Agricultural robots: It all comes down to the right technology

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03 Jul, 2019

Agile, precise and small - these could be the agricultural machinery of tomorrow. (Image: ETH Zurich)

Agile, precise and small - these could be the agricultural machinery of tomorrow. (Image: ETH Zurich)

Agricultural technology doesn’t have a good reputation. And yet, developed intelligently, it’s the key to enhancing sustainability and biodiversity in agriculture, says Achim Walter.

Each spring we marvel as the grass shoots up, flowers bloom and trees burst into life. It's a miracle of nature. Plants produce fruit, seeds and tubers – and all without our help. So you’d think it would be possible to produce the food we eat in a more natural way: with more biodiversity, fewer pesticides and fertilisers, and less human intervention – in other words, less technology. After all, this works in our gardens.

No agriculture without technology

But gardening and agriculture are two very different things. Agriculture without the aid of technology is almost inconceivable in industrialised countries – for it’s only by using ploughs, harrows, field sprayers, drag hose distributors and fertiliser spreaders that most agricultural products can be produced economically and in sufficient quantity.

With crops such as potatoes, cereals, apples and grapes, most of the technology is for spraying the leaves to prevent pests and fungal diseases. And the same goes for organic potatoes and apples. But the copper-containing preparations commonly used here are by no means ecologically harmless. It’s crucial that these and other additives are applied as sparingly as possible.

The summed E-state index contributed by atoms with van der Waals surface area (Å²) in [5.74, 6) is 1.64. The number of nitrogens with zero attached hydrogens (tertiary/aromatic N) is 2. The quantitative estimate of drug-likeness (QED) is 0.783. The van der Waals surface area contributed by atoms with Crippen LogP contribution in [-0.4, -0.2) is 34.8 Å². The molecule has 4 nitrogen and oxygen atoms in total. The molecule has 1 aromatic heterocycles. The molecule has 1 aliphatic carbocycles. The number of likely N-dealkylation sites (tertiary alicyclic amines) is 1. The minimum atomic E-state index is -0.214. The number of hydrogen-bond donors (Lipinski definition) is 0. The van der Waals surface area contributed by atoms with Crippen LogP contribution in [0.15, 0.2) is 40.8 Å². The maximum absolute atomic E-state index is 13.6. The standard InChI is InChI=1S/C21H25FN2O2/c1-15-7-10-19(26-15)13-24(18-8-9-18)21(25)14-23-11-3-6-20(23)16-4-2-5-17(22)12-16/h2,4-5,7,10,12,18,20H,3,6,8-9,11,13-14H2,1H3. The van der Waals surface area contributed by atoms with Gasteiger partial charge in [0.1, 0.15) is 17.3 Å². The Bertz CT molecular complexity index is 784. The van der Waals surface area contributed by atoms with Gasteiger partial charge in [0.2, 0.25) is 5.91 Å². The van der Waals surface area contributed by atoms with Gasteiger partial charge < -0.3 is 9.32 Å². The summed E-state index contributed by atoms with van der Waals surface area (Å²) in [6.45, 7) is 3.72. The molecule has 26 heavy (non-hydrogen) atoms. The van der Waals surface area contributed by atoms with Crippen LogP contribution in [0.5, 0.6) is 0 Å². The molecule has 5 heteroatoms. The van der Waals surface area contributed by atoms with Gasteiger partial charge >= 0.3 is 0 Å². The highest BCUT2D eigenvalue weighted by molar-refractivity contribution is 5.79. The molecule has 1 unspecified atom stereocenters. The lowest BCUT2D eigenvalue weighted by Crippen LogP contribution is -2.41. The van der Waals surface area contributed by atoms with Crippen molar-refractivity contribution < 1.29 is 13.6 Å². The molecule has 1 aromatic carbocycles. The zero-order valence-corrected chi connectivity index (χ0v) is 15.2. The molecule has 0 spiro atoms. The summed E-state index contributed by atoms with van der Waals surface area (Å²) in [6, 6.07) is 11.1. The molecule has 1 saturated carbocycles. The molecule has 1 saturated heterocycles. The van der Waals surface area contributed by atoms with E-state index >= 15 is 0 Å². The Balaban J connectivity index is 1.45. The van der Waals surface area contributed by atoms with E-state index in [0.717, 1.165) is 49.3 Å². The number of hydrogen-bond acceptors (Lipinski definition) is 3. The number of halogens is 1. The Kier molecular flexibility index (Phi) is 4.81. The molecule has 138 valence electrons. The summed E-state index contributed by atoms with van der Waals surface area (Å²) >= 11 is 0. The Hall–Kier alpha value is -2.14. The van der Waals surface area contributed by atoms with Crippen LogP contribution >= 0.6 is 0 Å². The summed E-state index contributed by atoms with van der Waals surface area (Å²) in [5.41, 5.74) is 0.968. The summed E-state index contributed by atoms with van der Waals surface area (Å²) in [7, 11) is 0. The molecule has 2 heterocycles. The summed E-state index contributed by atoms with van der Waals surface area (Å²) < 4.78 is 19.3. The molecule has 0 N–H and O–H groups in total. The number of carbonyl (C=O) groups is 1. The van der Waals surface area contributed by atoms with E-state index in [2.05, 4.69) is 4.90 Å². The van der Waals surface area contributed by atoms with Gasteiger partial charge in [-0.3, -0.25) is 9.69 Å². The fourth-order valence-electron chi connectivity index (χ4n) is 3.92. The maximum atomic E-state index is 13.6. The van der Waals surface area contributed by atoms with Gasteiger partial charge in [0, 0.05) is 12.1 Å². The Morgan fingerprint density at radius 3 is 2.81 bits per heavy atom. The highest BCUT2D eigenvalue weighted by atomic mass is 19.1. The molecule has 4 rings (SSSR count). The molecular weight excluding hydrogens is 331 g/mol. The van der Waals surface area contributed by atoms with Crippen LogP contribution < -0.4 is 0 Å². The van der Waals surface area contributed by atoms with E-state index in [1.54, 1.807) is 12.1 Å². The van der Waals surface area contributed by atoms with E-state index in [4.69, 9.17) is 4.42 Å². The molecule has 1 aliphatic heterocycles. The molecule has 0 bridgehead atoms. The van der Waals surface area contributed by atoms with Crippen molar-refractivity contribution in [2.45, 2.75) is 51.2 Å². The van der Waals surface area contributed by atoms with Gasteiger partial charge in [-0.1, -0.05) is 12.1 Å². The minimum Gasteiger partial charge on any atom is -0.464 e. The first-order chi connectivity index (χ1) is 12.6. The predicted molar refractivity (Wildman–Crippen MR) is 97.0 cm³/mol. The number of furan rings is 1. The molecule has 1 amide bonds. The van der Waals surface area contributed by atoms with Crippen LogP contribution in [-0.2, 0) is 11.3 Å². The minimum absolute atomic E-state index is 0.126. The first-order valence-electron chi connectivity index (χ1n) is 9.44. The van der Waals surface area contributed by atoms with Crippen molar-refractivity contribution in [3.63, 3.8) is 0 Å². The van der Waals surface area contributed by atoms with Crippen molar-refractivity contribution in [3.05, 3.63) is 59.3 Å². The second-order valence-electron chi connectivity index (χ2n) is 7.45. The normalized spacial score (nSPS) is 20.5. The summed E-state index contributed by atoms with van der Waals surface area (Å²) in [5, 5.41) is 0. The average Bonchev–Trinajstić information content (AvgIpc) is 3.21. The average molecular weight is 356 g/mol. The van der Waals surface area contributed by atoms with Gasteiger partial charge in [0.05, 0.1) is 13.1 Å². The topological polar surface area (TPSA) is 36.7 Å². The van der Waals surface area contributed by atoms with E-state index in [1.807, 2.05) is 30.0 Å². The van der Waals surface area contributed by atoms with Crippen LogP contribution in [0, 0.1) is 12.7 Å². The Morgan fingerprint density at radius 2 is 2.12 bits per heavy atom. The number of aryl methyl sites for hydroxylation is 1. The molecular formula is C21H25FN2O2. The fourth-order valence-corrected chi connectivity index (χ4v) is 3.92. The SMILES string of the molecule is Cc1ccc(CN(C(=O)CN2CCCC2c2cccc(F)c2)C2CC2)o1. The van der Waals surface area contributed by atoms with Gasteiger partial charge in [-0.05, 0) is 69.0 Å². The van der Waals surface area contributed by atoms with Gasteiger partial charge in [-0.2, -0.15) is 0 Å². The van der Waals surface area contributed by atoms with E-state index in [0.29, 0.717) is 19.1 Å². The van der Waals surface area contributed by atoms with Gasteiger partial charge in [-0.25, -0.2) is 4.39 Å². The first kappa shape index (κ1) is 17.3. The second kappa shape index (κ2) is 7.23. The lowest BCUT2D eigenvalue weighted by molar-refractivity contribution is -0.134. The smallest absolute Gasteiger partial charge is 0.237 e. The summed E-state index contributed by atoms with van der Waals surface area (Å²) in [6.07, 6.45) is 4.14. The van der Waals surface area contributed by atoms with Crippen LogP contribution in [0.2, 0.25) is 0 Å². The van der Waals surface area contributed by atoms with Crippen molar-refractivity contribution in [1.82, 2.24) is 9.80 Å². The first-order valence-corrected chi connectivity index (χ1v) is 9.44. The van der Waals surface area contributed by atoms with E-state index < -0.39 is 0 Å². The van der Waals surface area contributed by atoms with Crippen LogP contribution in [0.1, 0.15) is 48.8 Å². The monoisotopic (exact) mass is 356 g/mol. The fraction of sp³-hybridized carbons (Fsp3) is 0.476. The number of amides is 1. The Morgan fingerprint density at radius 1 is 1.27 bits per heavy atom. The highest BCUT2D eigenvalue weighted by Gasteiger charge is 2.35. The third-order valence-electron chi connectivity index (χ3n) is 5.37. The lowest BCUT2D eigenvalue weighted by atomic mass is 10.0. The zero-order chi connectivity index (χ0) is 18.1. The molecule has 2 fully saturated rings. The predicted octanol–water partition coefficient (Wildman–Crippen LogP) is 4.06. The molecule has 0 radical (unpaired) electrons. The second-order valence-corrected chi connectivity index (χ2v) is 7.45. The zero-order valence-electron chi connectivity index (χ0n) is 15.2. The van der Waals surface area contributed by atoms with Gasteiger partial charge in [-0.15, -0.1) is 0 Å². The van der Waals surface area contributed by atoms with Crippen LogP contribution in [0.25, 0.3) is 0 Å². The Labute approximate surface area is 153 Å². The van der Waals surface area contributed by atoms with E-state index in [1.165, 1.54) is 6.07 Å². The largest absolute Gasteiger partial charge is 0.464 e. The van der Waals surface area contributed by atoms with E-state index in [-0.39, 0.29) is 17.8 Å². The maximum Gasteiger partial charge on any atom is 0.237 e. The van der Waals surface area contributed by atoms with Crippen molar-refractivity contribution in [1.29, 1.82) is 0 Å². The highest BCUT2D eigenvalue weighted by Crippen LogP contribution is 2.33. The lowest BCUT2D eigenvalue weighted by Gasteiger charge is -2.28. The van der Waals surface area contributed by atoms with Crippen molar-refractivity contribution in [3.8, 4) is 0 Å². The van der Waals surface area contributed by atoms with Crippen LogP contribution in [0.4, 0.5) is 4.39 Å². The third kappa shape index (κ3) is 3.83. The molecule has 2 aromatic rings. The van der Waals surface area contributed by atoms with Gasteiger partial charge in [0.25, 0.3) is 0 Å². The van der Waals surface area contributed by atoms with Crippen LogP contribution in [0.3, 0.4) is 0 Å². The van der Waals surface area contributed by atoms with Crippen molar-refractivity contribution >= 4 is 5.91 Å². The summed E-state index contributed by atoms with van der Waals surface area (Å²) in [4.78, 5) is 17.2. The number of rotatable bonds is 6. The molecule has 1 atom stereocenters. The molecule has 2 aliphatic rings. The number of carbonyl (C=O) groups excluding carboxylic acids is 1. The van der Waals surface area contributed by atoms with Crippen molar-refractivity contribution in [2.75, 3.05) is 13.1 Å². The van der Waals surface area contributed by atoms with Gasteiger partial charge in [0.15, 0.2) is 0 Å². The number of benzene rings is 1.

Precision rather than poison

It’s quite clear to me that innovative agricultural technology must avoid excessive application. And this is where precision farming1 comes in, with the potential to reduce application quantities by 90 percent or more, depending on their purpose2. It does this, for example, by portioning fertiliser, crop protection products and watering according to the vegetation status, and optimising this for each application.

Hands-on research shows that particularly those looking to practise organic farming will need to deploy sophisticated technology3,4 – be it for thoroughly loosening the soil for sowing and growing crops, or mechanically keeping unwanted competitors for light and nutrients in check5.

The Field Phenotyping Platform (FIP) flew high above the fields in Lindau to capture precise images of the growing crops. (Image: ETH Zurich)

Equipping tomorrow’s farms

Visionary approaches even claim that plants will no longer be planted at regular intervals in the field, but more densely where conditions permit. Yes, precision farming means one day we’ll be able to cultivate different crops in close proximity and with landscape elements such as hedges – so as to create a near-natural field with a high level of biodiversity5.